|dc.description.abstract||The idea for this publication was conceived one day atop Derby Hill
at the conclusion of a glorious April day when the skies were crammed with migrants of every description. This flight had involved both high numbers and rare occurrences. As I readied to depart I wished for a data yardstick.
Since the only available yardsticks were either the large raw data file
maintained by the Region 5 Kingbird editor or 25 years of published reports in the Kingbird, and neither of these was accessible in the field, I was out of luck for that evening.
This book is designed to provide that yardstick so that the field
observer can compare his or her daily results against previous work. It is an annotated checklist which will aid the observer who is unfamiliar with the general abundance of birds in our area. I also hope that it will serve as a general reference manual which may be carried afield.
The data herein were derived primarily from published reports in the
Kingbird and from my own field records. Except for a request for data
which was mailed in 1976, no intensive attempt was made to collect and review the data in the private files of local observers. Although
lack of detailed review of private files has no doubt resulted in errors of omission, it was felt that such errors were the lesser of two possible evils.
To thoroughly review personal files would have delayed publication of this volume to perhaps the year 2000, assuming the author was fortunate to live that long. In full realization that some available data may have been omitted, early publication was preferred to an all inclusive summary.
The species summaries are based primarily on data through the
end of 1977, but in some cases data of particular interest have been
included from 1978 and 1979. Yet despite these efforts, this book,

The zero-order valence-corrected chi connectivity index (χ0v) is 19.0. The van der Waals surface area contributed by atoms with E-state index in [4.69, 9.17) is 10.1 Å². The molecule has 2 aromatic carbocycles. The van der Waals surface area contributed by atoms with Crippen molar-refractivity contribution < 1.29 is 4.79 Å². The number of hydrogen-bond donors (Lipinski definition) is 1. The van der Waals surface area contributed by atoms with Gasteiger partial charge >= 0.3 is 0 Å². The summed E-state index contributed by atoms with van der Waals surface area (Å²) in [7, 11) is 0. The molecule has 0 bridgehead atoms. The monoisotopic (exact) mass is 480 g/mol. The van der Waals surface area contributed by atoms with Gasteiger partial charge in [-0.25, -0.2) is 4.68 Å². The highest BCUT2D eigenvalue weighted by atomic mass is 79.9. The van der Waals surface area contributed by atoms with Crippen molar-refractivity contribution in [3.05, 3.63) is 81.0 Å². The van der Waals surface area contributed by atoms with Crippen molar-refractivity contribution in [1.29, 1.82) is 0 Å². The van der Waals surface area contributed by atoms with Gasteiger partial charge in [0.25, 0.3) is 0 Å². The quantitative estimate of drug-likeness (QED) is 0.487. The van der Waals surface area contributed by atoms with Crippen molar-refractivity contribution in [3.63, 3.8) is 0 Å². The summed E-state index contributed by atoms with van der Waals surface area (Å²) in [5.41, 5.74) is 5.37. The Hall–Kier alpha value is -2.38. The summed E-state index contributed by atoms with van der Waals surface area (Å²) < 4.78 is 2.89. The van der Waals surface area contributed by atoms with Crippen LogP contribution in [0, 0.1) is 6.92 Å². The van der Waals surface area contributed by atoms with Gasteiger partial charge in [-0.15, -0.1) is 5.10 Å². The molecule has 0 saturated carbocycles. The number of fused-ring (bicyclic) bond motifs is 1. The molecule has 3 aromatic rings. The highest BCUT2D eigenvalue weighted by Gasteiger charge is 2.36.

as with all such endeavors, is partly obsolete before it is published.
It is hoped that this publication will aid further field work resulting in a future revision and updating of this checklist.
As the Oswego Area has a relatively brief history of modern field work, a vast amount of knowledge remains to be gained. Even in well worked areas, such as the Lake Ontario shore, relatively little is known. Confounding occurrences, such as hawk flights at
Derby Hill in August, shake the foundations of well-considered
and cherished ideas about what is occurring in the local bird world.
In other less well worked sections of the county data are so scarce
that ideas are very difficult to form. Extensive field work remains
to be done. I hope that field observers will increase their efforts
and contribute to the goal of providing more specific detail in
published form. Observers should take time to provide summaries of
their raw data. Such summarized data are particularly important
for environmental impact assessments. Well-documented information on a favorite birding site could well be an important factor in the site evaluation of a proposed nuclear power plant.
I have attempted to make this publication as complete as possible within certain time constraints. However, I fully accept
responsibility for any errors. Gerald A. Smith, 1978||en_US